Careers: IT Pros Sound Off on Offshore Outsourcing

IT pros are surprisingly nuanced in their objections to, or support of, offshore outsourcing.

IT pros aren’t, as a rule, knee-jerk opponents of offshore outsourcing. Some, for example, are earning their livings (or at least scraping by) as outsourcing contractors—in some cases, in near-shore locales, such as Canada. Others sanguinely embrace offshoring as a particularly challenging consequence of free trade—or wanly acquiesce to it as an ineluctable force of global capitalism.

The upshot, then, is that IT pros are surprisingly nuanced in their objections to, or support of, offshore outsourcing.

Even many offshore dissidents acknowledge that there’s sometimes a compelling economic case to be made in favor of offshoring, although they vigorously question its logic on other grounds. It doesn’t help, either, that outsourcing as a phenomenon—and offshore outsourcing, in particular—are linked in the public imagination with cost cutting, so much so that—rightly or wrongly—the desire to reduce costs is frequently cited as one of outsourcing’s most important drivers.

This has many IT pros crying foul.

You Get What You Pay For

Some skeptics argue that outsourcing is nothing less than high-tech bait and switch. “When a company outsources, two main issues are present,” claims Neil Rieck, an OpenVMS programmer with a prominent Canadian telecommunications company. The first, he says, is that the company is trying to save money by shifting IT operations to so-called experts; in this model, companies position the decision as an effort to “concentrate on [its] core business.”

Rieck knows whereof he speaks. His own company outsources some of its IT tasks to domestic (North American) and offshore providers.

The rub, he observes, is that outsourcing providers are trying to keep their own costs down by “doing the least amount of work for the most amount of money.” The ugly truth, he notes, is that outsourcing firms are typically operating under many of the same constraints as their customers: in some cases (e.g., IBM or EDS), they’re listed on the same stock exchanges and are subject to the same financial pressures. Just because IT is the “core” business of such providers doesn’t mean they can keep costs down simply by realizing “untapped efficiencies” or “synergies”—at least, not without moving IT tasks offshore.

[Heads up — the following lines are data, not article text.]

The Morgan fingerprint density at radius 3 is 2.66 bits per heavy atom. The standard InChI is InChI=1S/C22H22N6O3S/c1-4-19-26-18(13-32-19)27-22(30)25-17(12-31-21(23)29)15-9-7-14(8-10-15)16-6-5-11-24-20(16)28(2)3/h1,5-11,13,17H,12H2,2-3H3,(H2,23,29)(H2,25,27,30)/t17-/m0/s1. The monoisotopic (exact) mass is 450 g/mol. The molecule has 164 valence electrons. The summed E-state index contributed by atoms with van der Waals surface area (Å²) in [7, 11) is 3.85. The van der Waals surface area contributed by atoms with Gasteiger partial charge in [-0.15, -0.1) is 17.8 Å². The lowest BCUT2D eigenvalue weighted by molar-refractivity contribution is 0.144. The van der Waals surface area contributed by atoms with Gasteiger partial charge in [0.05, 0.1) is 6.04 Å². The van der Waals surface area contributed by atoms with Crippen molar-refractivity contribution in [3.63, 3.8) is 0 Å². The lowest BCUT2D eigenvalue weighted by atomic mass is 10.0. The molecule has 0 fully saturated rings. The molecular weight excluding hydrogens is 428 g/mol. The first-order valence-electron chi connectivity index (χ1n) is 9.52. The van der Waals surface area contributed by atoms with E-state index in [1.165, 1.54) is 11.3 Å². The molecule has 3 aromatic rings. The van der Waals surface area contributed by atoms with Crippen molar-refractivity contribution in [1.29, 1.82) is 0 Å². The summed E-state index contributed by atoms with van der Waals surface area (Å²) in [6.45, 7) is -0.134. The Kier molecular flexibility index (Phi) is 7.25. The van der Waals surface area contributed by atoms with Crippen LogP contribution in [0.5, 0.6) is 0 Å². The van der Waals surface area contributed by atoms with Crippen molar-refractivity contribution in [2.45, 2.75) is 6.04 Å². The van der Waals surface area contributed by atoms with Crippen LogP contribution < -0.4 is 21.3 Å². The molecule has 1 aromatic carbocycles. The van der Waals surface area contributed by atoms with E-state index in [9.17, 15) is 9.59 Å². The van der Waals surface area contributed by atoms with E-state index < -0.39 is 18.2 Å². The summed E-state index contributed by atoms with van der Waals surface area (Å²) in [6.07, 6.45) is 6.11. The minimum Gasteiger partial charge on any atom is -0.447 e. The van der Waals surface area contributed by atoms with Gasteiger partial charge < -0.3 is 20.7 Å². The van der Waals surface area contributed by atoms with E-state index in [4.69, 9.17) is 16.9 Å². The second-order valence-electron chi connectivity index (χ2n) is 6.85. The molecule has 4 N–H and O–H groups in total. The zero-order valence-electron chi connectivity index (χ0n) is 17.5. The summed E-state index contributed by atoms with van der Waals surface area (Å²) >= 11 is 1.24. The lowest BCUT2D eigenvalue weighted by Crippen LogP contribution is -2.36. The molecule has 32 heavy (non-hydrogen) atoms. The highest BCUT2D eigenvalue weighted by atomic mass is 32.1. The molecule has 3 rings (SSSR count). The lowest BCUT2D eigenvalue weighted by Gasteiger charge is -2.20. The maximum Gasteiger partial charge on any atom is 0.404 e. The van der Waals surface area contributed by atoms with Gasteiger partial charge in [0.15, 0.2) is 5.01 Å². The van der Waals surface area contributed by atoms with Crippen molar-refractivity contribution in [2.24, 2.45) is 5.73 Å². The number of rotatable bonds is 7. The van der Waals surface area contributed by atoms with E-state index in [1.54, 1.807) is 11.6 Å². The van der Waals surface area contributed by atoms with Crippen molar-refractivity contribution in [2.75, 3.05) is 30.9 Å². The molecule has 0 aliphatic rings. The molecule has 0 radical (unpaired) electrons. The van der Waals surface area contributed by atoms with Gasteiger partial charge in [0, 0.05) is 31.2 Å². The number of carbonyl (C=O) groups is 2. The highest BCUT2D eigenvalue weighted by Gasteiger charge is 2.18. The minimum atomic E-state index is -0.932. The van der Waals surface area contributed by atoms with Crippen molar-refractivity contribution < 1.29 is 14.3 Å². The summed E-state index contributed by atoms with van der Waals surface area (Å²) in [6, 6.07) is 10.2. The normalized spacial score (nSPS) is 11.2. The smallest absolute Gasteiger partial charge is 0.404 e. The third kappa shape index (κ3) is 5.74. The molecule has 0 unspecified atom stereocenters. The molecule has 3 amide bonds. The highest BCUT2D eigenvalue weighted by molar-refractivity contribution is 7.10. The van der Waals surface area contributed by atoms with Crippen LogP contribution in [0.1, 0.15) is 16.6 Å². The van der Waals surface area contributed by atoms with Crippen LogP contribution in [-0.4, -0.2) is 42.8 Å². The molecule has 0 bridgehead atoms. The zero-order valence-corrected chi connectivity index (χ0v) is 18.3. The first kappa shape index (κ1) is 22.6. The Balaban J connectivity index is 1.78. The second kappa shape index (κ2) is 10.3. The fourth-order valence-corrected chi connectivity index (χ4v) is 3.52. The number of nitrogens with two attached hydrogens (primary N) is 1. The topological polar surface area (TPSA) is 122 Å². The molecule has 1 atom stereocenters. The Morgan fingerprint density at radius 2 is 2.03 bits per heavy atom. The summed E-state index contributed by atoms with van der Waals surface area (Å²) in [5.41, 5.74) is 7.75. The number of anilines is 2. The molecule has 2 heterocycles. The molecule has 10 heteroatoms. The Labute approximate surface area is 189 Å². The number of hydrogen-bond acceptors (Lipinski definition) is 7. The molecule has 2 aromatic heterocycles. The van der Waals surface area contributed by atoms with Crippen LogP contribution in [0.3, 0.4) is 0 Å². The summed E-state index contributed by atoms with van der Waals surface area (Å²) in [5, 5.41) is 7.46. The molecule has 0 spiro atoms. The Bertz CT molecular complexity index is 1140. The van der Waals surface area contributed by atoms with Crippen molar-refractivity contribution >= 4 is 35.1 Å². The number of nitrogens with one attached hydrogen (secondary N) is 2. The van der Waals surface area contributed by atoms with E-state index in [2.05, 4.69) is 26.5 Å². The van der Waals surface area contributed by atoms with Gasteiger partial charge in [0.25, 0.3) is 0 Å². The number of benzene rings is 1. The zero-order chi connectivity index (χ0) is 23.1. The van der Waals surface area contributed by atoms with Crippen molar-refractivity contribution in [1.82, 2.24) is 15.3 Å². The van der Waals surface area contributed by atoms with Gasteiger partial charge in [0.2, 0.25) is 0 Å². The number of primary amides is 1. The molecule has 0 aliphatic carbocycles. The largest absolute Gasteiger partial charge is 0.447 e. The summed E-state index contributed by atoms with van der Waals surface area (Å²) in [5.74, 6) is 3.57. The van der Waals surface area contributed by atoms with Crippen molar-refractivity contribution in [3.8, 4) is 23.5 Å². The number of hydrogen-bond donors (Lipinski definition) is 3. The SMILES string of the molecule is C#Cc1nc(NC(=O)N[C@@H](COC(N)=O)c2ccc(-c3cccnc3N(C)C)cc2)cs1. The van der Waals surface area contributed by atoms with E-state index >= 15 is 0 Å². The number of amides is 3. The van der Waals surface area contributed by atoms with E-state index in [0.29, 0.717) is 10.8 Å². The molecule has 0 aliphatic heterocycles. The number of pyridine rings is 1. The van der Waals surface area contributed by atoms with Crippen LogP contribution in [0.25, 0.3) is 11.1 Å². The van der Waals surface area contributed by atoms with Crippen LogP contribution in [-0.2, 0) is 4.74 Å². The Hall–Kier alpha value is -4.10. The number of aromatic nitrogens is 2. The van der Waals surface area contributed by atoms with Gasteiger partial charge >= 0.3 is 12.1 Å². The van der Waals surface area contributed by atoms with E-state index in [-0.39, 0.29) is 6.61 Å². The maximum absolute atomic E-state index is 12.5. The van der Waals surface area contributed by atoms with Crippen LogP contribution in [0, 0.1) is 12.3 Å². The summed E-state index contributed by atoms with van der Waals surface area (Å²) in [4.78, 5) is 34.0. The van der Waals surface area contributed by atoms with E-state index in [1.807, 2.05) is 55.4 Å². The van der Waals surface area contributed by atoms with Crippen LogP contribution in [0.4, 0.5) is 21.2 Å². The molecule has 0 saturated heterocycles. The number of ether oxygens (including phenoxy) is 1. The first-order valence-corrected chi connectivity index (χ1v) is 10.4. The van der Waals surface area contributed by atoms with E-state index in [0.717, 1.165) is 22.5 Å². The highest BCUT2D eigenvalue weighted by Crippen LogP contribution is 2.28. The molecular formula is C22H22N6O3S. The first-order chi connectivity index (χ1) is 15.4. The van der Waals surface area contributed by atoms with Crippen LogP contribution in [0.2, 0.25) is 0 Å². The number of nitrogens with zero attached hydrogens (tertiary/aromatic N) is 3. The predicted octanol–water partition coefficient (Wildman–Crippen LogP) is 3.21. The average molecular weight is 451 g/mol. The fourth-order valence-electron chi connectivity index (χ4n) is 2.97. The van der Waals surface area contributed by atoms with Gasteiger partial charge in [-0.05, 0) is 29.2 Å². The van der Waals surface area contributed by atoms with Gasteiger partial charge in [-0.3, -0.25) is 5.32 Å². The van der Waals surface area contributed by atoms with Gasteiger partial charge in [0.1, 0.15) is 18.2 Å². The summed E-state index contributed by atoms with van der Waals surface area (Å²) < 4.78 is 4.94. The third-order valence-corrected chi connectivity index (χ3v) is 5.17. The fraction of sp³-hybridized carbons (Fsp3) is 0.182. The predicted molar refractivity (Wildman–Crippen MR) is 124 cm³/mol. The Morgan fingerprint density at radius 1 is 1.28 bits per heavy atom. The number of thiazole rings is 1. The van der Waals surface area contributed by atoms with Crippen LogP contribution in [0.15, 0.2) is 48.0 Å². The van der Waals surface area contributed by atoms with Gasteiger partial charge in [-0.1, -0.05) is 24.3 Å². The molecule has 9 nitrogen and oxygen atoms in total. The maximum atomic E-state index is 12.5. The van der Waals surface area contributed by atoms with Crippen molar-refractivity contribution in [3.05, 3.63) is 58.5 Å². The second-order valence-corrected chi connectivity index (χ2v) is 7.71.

That’s the elephant in the closet, Rieck and other skeptics argue: outsourcing arrangements with domestic outsourcing providers frequently have offshore components; in some cases, the decision to go offshore is built into the arrangement from the outset, as a means to further reduce costs for outsourcer and outsourcing provider alike. “[T]hese companies also try to save money by maintaining skeleton staffs and re-outsource work to secondary-contractors ... who may be offshore,” Rieck says. This is par for the course with outsourcing in general—not just with the offshore type: “Outsourcing of any kind will always add at least two layers of inefficiency to every software development project. Offshore outsourcing only makes things slightly more difficult.”

Bottom Line: It’s About Quality

Some IT pros cite another, more fundamental problem with outsourcing: companies aren’t doing it for the right reasons. According to David Dachtera, an OpenVMS programmer and principal with his own software development house (DJE Systems), most organizations see outsourcing first and foremost as a chance to cut costs.